Ever since Whitewater became a serious problem for the White House, the President and First Lady have claimed not to understand just how and why this sordid little affair turned into a full-fledged scandal.
One big reason, of course, is the still-unanswered question of whether any crime was committed. A special prosecutor is investigating that one.
But Whitewater has also been kept alive as news because it raises the specter of political hypocrisy on the part of the Clintons. With each disclosure, it becomes more clear that the family’s private financial dealings could hardly conflict more sharply with the anti-greed, anti-1980s rhetoric of the public Bill and Hillary Clinton.
Indeed, Whitewater would not resonate so forcefully if both the Clintons had not consistently hammered home the message that the 1980s were a time when dark forces of avarice were let loose by the failed policies of Reaganomics.
“The 1980s were about acquiring--acquiring wealth, power, privilege,” Hillary Rodham Clinton said last year. “The 1980s ushered in a Gilded Age of greed and selfishness, of irresponsibility and excess and of neglect,” added her husband. Candidate Bill Clinton frequently criticized the hollow “paper” economy of leveraged buyouts and Wall Street deal-making. He said he wanted to put America on track for more legitimate, sustainable economic growth.
If there was one theme that ran through many of the Clintons’ past personal investments, it was that they were symptomatic of those times the Clintons have publicly railed against: They were paper deals, often facilitated by insiders, and were based on who the Clintons knew--not what they knew about personal investing:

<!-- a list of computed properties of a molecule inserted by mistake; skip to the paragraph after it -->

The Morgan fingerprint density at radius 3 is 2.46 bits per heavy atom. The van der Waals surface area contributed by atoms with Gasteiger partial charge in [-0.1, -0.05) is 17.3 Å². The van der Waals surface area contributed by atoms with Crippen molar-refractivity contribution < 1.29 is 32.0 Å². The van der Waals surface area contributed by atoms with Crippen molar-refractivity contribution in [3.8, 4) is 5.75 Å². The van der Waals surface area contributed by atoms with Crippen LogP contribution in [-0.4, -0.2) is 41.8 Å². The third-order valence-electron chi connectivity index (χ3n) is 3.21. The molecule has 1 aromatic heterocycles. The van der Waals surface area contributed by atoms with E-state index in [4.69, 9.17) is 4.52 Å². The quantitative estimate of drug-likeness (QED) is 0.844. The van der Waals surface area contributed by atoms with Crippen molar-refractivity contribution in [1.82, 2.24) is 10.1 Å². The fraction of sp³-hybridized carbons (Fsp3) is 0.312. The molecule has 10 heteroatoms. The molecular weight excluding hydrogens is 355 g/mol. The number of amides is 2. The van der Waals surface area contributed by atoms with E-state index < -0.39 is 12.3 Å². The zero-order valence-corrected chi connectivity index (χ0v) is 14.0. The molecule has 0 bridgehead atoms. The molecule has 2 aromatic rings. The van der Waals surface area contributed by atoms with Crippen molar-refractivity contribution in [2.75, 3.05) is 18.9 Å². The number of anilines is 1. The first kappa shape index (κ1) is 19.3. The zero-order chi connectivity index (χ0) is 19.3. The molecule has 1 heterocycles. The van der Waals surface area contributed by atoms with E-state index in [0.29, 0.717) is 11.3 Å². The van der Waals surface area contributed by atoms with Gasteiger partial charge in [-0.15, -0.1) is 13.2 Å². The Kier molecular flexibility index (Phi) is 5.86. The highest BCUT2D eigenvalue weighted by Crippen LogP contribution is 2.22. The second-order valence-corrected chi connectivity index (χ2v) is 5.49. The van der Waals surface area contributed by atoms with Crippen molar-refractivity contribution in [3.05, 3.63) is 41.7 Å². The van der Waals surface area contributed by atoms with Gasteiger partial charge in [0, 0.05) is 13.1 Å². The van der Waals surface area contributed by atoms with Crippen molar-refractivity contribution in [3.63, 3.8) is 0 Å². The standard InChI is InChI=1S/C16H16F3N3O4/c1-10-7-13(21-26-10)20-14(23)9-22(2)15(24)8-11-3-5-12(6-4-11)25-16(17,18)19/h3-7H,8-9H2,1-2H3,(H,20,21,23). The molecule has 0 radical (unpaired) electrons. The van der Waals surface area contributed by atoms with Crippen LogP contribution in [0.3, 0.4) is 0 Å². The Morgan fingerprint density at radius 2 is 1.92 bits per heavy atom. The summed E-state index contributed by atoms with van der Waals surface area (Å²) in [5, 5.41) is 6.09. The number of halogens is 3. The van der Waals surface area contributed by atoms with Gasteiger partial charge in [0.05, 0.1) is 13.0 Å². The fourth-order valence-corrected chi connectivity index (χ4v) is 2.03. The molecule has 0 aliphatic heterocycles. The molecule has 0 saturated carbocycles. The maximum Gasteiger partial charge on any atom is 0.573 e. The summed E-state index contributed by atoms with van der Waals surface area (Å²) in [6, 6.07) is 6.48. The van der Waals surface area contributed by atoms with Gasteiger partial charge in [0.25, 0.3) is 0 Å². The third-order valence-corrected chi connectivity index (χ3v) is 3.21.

* The Clintons got started in the Whitewater real estate deal through James McDougal, a friend and onetime aide to Bill Clinton when he was Arkansas governor. Whitewater was a 50-50 joint venture between the Clintons and Jim and Susan McDougal.
* When Bill Clinton was just beginning his rapid ascent in politics--before he and Hillary had much money--the Clintons were able to finance their ambitious Ozark Mountains resort project by taking out loans of more than $200,000 from a small Arkansas bank with no collateral. Their signatures sufficed.
* Later, when Hillary Clinton wanted to pay off a $30,000 Whitewater loan from a McDougal-controlled bank, she turned to a tiny bank on the other side of Arkansas that was owned by the state banking commissioner her husband had appointed.
The Clintons and McDougals proved to be rather hard-hearted landlords. More than half the buyers of Whitewater lots lost their land back to the company after the Clintons and McDougals foreclosed because of missed payments, the Washington Post reported recently.
They included Clyde Soapes Jr., a Texas grain elevator operator who hoped to build a cottage at Whitewater but lost his land when he became critically ill with diabetes--even though he had already made 35 payments, covering most of the purchase price, the Post said.
Although it was perfectly legal, Whitewater was adhering to a sharp business policy the locals call “poor man’s real estate financing.” In return for receiving loose approval terms for their land purchases, buyers did not receive deeds to their lots until their final payments were made. That allowed the Clintons and McDougals to sell several pieces of land more than once.